There is sincerity about Amex’s work, which belies the rampant turmoil and cynicism gripping the financial (and advertising) world. Kudos to American Express and their advertising agency for giving us pause to smile.

Well, that sincerity has been called into question and I’m afraid the evidence is most damning. A commenter, “Jane” makes a hard case for plagiarism and offers film as proof.  First, her comment:

Yes, everyone has seen (these) happy and sad faces because Francois and Jean Robert have been producing books with faces since 1978. Francois and Jean Robert have helped all of you SEE the world in a different way because of their books. An original idea? Perhaps, perhaps not… but they have produced 4 books with copyrighted images.

Ogilvy & Mather Johannesburg approached Mr. Robert through his rep in NY in 2006 about using his faces for an Audi commercial, didn’t use him, but used the “faces idea” anyway… then Ogilvy & Mather uses “faces” for American Express in 2009. Coincidence? I think not.

The agency basically used Francois Robert’s book as a storyboard to create this commercial. The shopping bag, wallet, are headphones compared side by side are almost identical.

Here is the Audi commercial:

In addition, have a look at a recent story from Fast Company: Fast Company article

I hope it goes without saying that I was unaware of both the photographic source material as well as the Audi commercial. If I had been I never would have chosen the Amex campaign as my favorite advertising of the year. Quite the contrary. While much advertising is derivative one cannot abide blatant plagiarism. We are paid for our ideas. Stealing them is unacceptable. “Jane” puts it in more poetic terms:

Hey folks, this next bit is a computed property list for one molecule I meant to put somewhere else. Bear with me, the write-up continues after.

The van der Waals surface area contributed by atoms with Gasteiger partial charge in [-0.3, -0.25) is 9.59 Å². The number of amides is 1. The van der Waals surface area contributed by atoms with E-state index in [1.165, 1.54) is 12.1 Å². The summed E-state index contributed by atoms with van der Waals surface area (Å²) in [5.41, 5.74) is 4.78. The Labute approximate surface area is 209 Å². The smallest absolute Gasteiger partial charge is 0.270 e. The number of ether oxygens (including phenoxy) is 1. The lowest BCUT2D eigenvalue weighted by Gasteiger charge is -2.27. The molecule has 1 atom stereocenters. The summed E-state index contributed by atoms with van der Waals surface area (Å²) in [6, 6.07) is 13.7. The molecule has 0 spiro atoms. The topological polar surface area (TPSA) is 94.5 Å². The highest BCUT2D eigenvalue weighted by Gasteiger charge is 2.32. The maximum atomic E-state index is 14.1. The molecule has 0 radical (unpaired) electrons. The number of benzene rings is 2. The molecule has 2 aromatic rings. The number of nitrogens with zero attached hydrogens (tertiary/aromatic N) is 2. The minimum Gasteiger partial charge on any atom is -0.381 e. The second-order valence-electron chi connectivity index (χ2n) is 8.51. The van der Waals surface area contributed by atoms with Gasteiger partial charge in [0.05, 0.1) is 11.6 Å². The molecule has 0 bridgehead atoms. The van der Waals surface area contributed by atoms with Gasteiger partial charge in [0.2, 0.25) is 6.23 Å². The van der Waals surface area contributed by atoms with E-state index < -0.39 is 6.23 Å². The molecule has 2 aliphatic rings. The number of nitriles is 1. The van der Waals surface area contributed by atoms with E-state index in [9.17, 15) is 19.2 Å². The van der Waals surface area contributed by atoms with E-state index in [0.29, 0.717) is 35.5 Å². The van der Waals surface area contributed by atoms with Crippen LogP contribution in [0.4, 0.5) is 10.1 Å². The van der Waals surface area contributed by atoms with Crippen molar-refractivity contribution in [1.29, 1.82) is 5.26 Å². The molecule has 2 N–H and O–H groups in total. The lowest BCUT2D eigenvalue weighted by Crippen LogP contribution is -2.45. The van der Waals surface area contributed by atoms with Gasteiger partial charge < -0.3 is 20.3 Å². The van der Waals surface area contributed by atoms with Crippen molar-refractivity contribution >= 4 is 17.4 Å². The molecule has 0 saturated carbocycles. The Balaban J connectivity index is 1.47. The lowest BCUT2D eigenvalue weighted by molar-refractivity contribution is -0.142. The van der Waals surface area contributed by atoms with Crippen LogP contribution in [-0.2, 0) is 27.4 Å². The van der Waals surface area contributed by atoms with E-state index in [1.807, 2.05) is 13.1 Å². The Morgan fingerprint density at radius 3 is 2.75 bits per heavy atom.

The question is, who owns an idea? Is it OK to steal the idea for commercial gain in the case of Ogilvy & Mather? Is it OK because agencies do this all of the time? What if it were YOUR idea? YOUR music? Your industrial design? How would you feel?

I’d feel like shit. Therefore I’d like to offer my apologies to those wronged for furthering this charade. If the agency, filmmaker or anyone else involved cares to make a rebuttal be my guest. I was wrong once. Maybe I’m missing something yet again…

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The best marketing in 2009 did not arrive via new media. It wasn’t a so-called “viral.” Nor was it “consumer driven.” It was an ad and it came in the form of a TV commercial –you remember those?

The best advertising in 2009 wasn’t edgy or ironic. Frankly, it was anything but. Our deserving winner was old-fashioned, easy going and pleasant. Driven by classical music. Sedate.

Crispin Porter & Bogusky, Droga 5, Mother or BBH didn’t produce the best advertising in 2009. While those shops made lots of fine work they did not create the finest. Nope. The best ad in 2009 was made by one of the biggest, oldest advertising agencies in the world: Ogilvy & Mather.